Suddenly The Navy Has A Bill Cosby Problem (Updated)
The Naval History and Heritage Command – the U.S. Navy’s official historical arm – has a loving biography – hagiographic even — of Bill Cosby on its website. The article highlights his upbringing, stating that Cosby “had a naturally good image of himself, one that had been carefully instilled by his mother, Anna Pearl Cosby, a domestic worker who read Mark Twain and the Bible to her three sons at night.”
The article also highlights Cosby’s Navy career:
At the U.S. Marine Corps base at Quantico, Virginia, his high IQ scores earned him training as a physical therapist, followed by assignment to the Bethesda Naval Hospital, Maryland. There he worked as a corpsman, helping to rehabilitate mostly Korean War veterans, a duty that he liked and at which he excelled. He was also sent briefly on board ship, from Newfoundland to Guantanamo Bay. Finally he was assigned to the Philadelphia Naval Hospital.
With the track team, he traveled around the country and improved his skills, getting his time in the hundred-yard dash down to 10.2 seconds; clearing six feet, five inches in the high jump; and reaching forty-six feet, eight inches in the hop-step jump. He also had a more-than-passing interest in three other sports (football, basketball, and baseball), playing with the Quantico Marine football team in 1956 and playing guard and forward on the National Naval Medical Center varsity basketball team. In 1954 he had tried out for the Baltimore Orioles. During his Navy years, the popular, jocular Cosby made a lot of friends, meeting people who were working hard to better their prospects through the courses offered in the service. Realizing that many of them were applying themselves more than he had ever done–it had never taken much effort for him to do minimally well, thanks to his mental prowess–Cosby came to appreciate the gift he had been born with and resolved to put it to work. He began by earning his high-school diploma while still in the Navy.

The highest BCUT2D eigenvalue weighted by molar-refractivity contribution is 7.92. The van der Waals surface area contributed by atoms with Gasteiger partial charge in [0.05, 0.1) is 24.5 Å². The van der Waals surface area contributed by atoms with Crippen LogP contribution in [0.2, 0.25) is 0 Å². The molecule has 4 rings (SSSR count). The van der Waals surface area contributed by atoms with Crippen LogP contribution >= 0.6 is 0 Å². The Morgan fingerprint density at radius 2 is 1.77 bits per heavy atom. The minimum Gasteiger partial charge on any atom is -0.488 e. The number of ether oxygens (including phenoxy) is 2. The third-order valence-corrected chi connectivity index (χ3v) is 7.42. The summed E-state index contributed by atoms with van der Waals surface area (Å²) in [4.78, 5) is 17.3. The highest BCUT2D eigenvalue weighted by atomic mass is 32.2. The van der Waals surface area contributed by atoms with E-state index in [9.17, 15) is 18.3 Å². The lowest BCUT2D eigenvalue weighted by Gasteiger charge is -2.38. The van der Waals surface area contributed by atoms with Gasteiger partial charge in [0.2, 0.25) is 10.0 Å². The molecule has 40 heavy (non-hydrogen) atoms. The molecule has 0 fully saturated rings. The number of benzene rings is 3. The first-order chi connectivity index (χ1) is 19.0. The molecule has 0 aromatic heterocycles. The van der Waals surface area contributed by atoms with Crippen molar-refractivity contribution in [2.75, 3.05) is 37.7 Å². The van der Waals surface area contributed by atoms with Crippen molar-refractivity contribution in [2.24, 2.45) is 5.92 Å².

Cosby left the Navy with an honorable discharge in 1960, and the rest is wholesome humor history – until a few weeks ago when Cosby posted a request to his Facebook followers to comment on their favorite expressions of his. One poster wrote “Jello Pudding and rape,” and that went viral and caused upwards of 16 sexual harassment and assault allegations to resurface against the comedian. As a result of these allegations venues have cancelled dates on Cosby’s current tour and networks have killed projects or stopped airing episodes of “The Cosby Show.” Seems the court of public opinion has ruled on Mr. Cosby in a hurry and organizations that care at all about the fair treatment of women are unflinchingly cutting any ties to him.
Which brings the topic back to the U.S. Navy. On February 17, 2011 then Secretary of the Navy Ray Mabus made Cosby an honorary chief petty officer in a ceremony held at the U.S. Navy Memorial and Naval Heritage Center.
“Bill Cosby is not just a comedian and an actor, although he’s pretty good at both, he’s also been a tireless advocate for social responsibility and education – and a constant friend to the Navy,” Mabus said during the ceremony.
And it gets worse (or better depending on your appetite for these sort of scandals). In 2010 the U.S. Navy Memorial Association gave Cosby their vaunted Lone Sailor Award.
So now what? WATM asked the Navy what action the sea service intended to take as a result of the growing number of women coming out with rape charges against Cosby. The public affairs duty officer who answered had no statement, and at press time officials were still researching the matter.
With the military’s crackdown on sexual harassment as a result of the pressure applied by Sen. Kirsten Gillibrand and others last year, will the Navy allow Cosby to retain his honorary chief status? And in an ever-competitive fundraising and membership environment, will the Navy Memorial Association yank his Lone Sailor Award?
UPDATE (Dec. 4, 2014, 2:30 PM EST): The U.S. Navy has announced that they have revoked Bill Cosby’s honorary chief petty officer status. No word yet from the Navy Memorial Association on the Lone Sailor Award.
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